Poetic Fragments, Karoline von Gunderrode.  This was another title that I came across on literary Twitter.  For all of the negative things that can be said about social media,  it has definitely served a great purpose for me through interacting with a community of liked minded readers.  Thanks to flowerville, in particular, who has steered me toward many a great German classic that I would otherwise not have been made aware of.

Blameless, Claudio Magris.  As with other Magris novels I have read, I was impressed with the high level of the author’s erudition mixed with poetic language and intriguing plot.  Much like Compass which is also on this list,  it is not an easy read, but for those who enjoy a literary challenge then I highly recommend Blameless

A Terrace in Rome, Pascal Quignard.  I have been slowly making my way through all of  the Quignard that is in translation.  A Terrace in Rome had  all of the elements that I love about a Quignard title; it was poetic, passionate, philosophical, enigmatic, and beautiful.  I am especially eager to get a copy of Villa Amalia which Seagull Books will soon be publishing.

Compass, Mathias Enard.  This is one of the few books actually published this year on my list.  This is a book for those who really enjoy books.  My TBR pile grew by leaps and bounds collecting just a fragment of the titles mentioned by Enard in his fascinating story of a musicologist who suffers from a sleepless night.

Now I’m exhausted just thinking about these books all over again…

 

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Filed under British Literature, Classics, French Literature, German Literature, History, Literary Fiction, Literature in Translation, New York Review of Books, Poetry, Virginia Woolf

When is the Right Time to Let Go?: Other Men’s Daughters by Richard Stern

The plot of Stern’s novel in which an older man who has a love affair with a younger woman and divorces his wife, could have easily turned into the typical, hackneyed plot that such a book often veers towards.  Stern’s intelligent writing delves into the nuances and complications of marriage, middle age, physical attraction and love.  The story astutely and sensitively makes us aware of the sacrifices and heartache that each party in this complicated, all-to-human situation suffer.  “Love,” Stern writes, “Famous, frozen word concealing how many thousand feelings, the origin of so much story and disorder.”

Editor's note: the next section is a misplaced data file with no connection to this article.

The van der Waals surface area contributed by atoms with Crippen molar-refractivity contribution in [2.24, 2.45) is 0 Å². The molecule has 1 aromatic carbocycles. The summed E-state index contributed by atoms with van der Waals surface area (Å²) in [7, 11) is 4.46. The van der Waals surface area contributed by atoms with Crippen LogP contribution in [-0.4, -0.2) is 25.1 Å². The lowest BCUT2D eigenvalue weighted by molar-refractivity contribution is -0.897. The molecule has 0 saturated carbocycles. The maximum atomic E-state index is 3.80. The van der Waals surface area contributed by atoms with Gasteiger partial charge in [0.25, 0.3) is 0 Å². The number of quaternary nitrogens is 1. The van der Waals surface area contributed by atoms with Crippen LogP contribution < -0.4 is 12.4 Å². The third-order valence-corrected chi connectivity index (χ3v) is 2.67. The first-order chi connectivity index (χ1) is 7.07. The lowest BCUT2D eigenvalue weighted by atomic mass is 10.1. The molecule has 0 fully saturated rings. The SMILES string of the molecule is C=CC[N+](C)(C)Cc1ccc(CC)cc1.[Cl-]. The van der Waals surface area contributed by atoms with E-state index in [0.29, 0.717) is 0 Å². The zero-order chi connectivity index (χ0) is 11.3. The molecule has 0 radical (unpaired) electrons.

Dr. Robert Merriwether is a profession of biology and physiology at Harvard in the late 1960s.  He also practices medicine in his free time during the summer and that is when he meets Cynthia, a young college student who has made an appointment to get a prescription for birth control.  When Cynthia starts running into him around Cambridge and eventually admits her attraction to Robert, he realizes how badly he was in denial about the state of his lifeless marriage.  His wife had begun to withhold affections years ago, yet they remained married and functioned as a family for the sake of their four children.  I felt genuine sympathy for this man who, up until he meets Cynthia, has just been going through the motions in his daily routine and in his relationships.  After a weekend spent in the company of Cynthia he has a difficult time settling back into his normal life: “Sunday was difficult for Merriwether. Tomorrow he’d be back in his own rectangle: home-class-lab-club. The boxed life. Though not an empty box.”  Because of Cynthia he starts giving lectures in other cities in the northeast so that he can have getaways with her for the weekend.  He also spends a summer in France with her, another trip and experience that allows to have different adventures that he wouldn’t have previously considered: “They became easier and easier with each other. Her intelligence and wit delighted him.  So many years he had been uncomfortable, sometimes miserable at Sarah’s incomprehension.  Partly, it was that Sarah played the fool.”